Posted on Jun 13, 2011 in Blog |

Please print this out and put on your refrigerator or somewhere handy for the summer!

For the correct way to remove a tick:

Ticks should be removed promptly. The longer it is attached the higher the risk of disease transmission.

Most Lyme infections come from nymphal (immature) ticks, which are the size of a pinhead

Here are the most common directions for properly removing an attached tick:

Use a fine-tipped tweezers to firmly but gently grasp the tick’s mouthparts as close to the skin as possible.
Gently pull the tick straight out, with slow but constant pressure, being careful not to twist or jerk it, as this can leave the tick’s mouthparts in your skin.
Be careful not to squeeze, crush, or puncture the tick’s body as doing so may cause it to release infected fluids into the wound.
For the same reason, do NOT use a hot match, petroleum jelly, soap, nail polish, etc. to smother the tick, as irritating it may cause it to accelerate the transmission of the diseases it carries.
Thoroughly disinfect the tick-bite wound, the tweezers, and the hands of the person removing it.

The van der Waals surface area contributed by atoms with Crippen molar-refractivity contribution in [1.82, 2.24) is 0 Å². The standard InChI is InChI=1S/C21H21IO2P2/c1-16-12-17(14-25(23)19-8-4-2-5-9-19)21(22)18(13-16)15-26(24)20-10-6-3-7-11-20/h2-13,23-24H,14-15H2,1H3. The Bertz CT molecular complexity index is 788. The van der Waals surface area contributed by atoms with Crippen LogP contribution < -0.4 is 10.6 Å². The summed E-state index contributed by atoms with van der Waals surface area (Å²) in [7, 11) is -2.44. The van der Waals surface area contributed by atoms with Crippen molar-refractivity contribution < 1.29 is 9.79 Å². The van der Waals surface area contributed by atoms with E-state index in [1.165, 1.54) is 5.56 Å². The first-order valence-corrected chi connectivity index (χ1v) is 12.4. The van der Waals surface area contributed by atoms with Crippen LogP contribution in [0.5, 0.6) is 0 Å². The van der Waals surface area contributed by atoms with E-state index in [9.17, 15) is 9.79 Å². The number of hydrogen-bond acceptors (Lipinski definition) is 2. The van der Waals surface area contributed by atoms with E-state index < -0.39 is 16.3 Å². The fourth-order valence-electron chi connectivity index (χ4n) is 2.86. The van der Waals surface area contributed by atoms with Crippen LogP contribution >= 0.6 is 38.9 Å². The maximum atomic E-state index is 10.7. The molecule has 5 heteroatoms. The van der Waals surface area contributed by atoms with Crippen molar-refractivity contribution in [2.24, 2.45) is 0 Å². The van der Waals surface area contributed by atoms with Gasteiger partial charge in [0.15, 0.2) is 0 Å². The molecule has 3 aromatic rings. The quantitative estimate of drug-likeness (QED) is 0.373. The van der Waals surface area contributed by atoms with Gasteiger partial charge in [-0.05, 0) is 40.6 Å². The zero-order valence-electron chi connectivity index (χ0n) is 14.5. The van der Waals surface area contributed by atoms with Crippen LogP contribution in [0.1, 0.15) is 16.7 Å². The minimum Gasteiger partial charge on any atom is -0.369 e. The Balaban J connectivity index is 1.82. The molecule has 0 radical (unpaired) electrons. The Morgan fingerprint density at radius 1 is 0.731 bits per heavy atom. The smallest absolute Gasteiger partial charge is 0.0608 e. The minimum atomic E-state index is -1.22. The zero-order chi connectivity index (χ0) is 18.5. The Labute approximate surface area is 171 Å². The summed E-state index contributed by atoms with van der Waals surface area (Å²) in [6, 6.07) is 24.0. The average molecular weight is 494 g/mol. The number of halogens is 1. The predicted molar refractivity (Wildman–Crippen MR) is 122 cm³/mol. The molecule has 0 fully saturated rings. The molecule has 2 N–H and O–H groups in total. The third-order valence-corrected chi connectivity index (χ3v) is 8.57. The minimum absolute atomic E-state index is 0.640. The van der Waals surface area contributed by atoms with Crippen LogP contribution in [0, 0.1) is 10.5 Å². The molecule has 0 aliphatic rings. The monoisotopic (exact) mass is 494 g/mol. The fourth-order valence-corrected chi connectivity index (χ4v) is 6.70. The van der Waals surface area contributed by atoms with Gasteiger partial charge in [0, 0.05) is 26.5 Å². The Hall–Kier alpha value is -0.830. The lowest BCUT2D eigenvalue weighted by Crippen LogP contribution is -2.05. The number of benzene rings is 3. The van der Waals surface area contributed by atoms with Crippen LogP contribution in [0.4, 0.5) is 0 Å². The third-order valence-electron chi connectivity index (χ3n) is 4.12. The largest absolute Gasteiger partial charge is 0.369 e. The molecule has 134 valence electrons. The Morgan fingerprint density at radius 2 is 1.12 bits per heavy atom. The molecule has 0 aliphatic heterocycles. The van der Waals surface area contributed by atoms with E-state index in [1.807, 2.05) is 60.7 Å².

Place the tick in a Zip-Loc bag or vial and refrigerate it. The addition of moist cotton ball will keep the tick alive; preservatives and alcohol are not necessary. Label the bag/vial with the person’s name, address, estimated time of attachment, and the date the tick was removed.
Have the tick tested by a lab, health department, or veterinarian.
Seek immediate medical attention, especially if you develop any kind of rash at the site or elsewhere on the body or any symptoms of illness.

Note from Sharon: if you develop any rash at the tick bite site, please request at least 30 days of antibiotic treatment. A rash at the site confirms presence of Lyme disease. However, you can still have Lyme disease and NOT see a rash, so please get the tick tested!